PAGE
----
If your pet keeps returning to a spot to do it again, it’s because she still smells it from before and this will trigger her to do it again. You must remove the odor completely before she’ll stop.

If the above tips don’t stop the behavior, try pouring a box of baking soda over the area and leave it sit there for 30 days (!). You could also try setting a bowl of vinegar right beside the spot, this may deter your pet and break the behavior.

Please Note: Cats urinating in the home could be a sign of a medical problem (such as kidney or bladder infections). Check with your vet.

Title

*First published June 16, 2009 and moved to this page for better organization

If you’ve ever had a tomcat stroll by and spray around your basement window or front door, you know what a stink that is!

This is pretty potent stuff and the smell is not something that dissipates easily. The quicker you wash it up, the better chance you have of avoiding a repeat performance (the spray from one can trigger more action from others).

Here are a couple recipes I have on hand for both indoor and outdoor messes along with some deterrent suggestions.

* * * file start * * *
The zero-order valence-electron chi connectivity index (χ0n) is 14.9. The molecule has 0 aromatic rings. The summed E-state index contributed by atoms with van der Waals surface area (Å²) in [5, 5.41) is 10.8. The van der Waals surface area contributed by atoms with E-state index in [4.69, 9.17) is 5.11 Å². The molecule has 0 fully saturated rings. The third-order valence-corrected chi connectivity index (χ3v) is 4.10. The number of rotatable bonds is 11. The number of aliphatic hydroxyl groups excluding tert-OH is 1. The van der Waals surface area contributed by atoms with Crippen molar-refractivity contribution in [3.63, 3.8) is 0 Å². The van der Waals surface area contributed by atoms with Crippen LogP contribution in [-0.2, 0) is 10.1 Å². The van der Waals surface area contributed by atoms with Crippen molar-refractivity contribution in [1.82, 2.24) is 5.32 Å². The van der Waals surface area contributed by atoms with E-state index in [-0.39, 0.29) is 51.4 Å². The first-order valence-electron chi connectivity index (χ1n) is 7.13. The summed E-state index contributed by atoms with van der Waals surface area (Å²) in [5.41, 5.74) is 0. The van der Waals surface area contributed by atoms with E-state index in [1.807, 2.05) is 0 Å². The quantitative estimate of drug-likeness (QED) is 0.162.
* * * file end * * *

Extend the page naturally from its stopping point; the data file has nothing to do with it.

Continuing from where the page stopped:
Recipe #1

This is to tackles messes outside the home, be aware that this treatment may affect lawn and plants that the solution comes in contact with. If it’s on surfaces like the house, windows, patio, sidewalk, deck, etc., scrub the mixture in with a brush before rinsing off with clear water.

  • 3/4 cup Original Tide (or any laundry detergent with enzymes)
  • 1 quart hot water

After washing the area, spread a thick layer of baking soda over the spot after the surface is mostly dry or a mix of 50/50 vinegar and water. This will help dispel odor and (hopefully) deter future incidents.

Tips:

  • You could also try washing the area with a garden hose then pouring straight vinegar around the area, this might just do the trick for you (may also affect plant life).
  • If you can’t get to it immediately, try to at least throw a bucket of water on the area to dilute the area until you can get to it.